(2) “If you are the Son of God, throw yourself down,” this is what the Tempter says to Jesus while they are at the parapet of the Temple (Matt 4:5-6). This temptation has to do with the community’s power and work to attract attention. Of course, we know that with the coming of mass media of social communications, we now live in a culture in which image building is of paramount importance. People often feel the need to parade their personal achievements, and prefer to splash on the front page of the newspapers their works or contributions to charities. They would even employ public relations agents and image-makers to enhance the people’s perception of their appearance. But from a Christian point of view, success in image-building is not evidence that the community is faithful to its mission. The ability to draw huge crowds is not an evidence of the effectiveness of the community’s ministry, even if many people would like to believe it is—that is why they envy tele-evangelists who have thousands of viewers. Before God, achievements count nothing. What is of importance is the community’s faithfulness to God in doing its specific mission, even if it does not win the admiration of men or attract big numbers of admirers. It must simply trust in God’s word, even if doing so is not recognized. For this reason, it might even go against the world and its values (cf Rom 12:2); but certainly it does not need to justify itself before the judgment seat of men, for what the world holds is abominable before God (Luke 16:15).
(3) Pointing to the kingdoms of the world and their magnificence, the Tempter says: “All these I will bestow on you if you prostrate yourself in homage before me” (Matt 4:9). This third temptation is about power. Of course, politicians crave for it—and some even become addicted to it, because it gives them the power to control and dominate. Political power enables the politician to conquer territories, subjugate peoples, convert them en masse, establish a personal kingdom and, because political power is convertible to economic power, to get rich. In a secular world where a secular culture prevails, political power is a great temptation. No wonder every President makes his or her own enemies, because the logic of power entails it. Still, political power has no place in the Christian community. It does not and will never advance the cause of Jesus Christ; there is no evidence that the Kingdom of God will spread throughout the world because of political power; if it will, Christ should have said so, but he never did. On the contrary, there seems to be something demonic about it. That is why in today’s Gospel, Jesus rejects it: “You shall do homage to the Lord your God, and him alone shall you serve” (Matt 4:10). Political power cannot be exercised in the Christian community, and if at all one should speak of power there, it is the power to serve: “Anyone among you who aspires to greatness must serve the rest, and whoever wants to rank first among you must serve the needs of all” (Matt 20:26). Indeed, Jesus does not mince words in his criticism of political power, for its exercise results in violence and oppression (Luke 22:25).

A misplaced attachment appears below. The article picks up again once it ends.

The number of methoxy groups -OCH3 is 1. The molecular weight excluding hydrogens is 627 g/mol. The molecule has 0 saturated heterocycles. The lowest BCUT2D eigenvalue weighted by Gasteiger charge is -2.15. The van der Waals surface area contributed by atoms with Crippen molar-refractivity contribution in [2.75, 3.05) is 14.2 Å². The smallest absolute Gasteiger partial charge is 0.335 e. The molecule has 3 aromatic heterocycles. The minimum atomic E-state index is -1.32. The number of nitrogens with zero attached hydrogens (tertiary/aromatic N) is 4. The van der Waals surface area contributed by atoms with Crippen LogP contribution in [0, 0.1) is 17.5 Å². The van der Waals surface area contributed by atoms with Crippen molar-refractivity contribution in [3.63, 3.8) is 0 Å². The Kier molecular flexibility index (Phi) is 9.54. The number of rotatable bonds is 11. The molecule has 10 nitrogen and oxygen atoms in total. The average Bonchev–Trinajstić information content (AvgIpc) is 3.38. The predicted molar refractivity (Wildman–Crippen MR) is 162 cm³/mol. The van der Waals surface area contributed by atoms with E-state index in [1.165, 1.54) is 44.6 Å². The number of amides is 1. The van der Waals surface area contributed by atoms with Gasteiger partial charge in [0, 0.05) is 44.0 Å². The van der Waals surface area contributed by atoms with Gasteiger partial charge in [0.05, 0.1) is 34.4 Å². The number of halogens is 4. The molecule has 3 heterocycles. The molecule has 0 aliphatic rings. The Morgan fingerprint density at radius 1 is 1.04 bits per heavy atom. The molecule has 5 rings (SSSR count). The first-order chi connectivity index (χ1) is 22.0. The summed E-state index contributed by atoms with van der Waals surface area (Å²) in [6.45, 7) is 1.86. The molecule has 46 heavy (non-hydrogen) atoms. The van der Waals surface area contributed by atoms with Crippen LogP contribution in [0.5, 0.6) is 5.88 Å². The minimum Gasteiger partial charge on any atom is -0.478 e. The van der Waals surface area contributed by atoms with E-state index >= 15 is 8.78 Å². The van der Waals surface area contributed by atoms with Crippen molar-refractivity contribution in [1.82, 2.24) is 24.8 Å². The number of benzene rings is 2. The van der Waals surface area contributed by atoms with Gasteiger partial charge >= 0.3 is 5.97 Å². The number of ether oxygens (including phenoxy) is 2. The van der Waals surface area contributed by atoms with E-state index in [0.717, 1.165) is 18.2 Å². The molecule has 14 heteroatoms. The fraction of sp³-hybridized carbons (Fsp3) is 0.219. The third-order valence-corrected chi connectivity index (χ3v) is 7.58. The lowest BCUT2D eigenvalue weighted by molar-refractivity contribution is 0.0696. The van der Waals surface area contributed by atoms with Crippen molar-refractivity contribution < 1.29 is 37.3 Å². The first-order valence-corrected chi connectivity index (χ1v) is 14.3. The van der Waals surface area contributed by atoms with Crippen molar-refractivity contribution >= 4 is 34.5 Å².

This account of the triple temptations of Jesus was preserved to teach the Christian community. As Wilde notes, temptations are difficult to resist; but the Christian community has a model to imitate: like the community, Jesus was tempted, but he did not succumb, and therefore in imitation of the Lord, the community must resist it. The community must not copy the old Israel that did not overcome temptation. To make that point, Matthew so framed the story of the temptation of Jesus as God’s Son (Matt 4:1-11) as to make a comparison between Jesus and Israel. Both Jesus and Israel are sons of God (Matt 4:3; Matt 2:15 and Hos 11:1); the number 40 is significant in the life of Jesus (40 days of fasting in the desert, Matt 4:2) and in the life of Israel (40 years of sojourn in the desert, Deut 8:2). But they are different: whereas the community of Israel failed in the temptation in the desert (Exod 17:1-7), Jesus conquered it (Matt 4:1-11). At the same time, this story of the triple temptation of Jesus provides us with a picture of what the Christian community should be: it is a community that lives by the word of God, goes against the values that the world holds dearly, and serves its members even to the point of dying.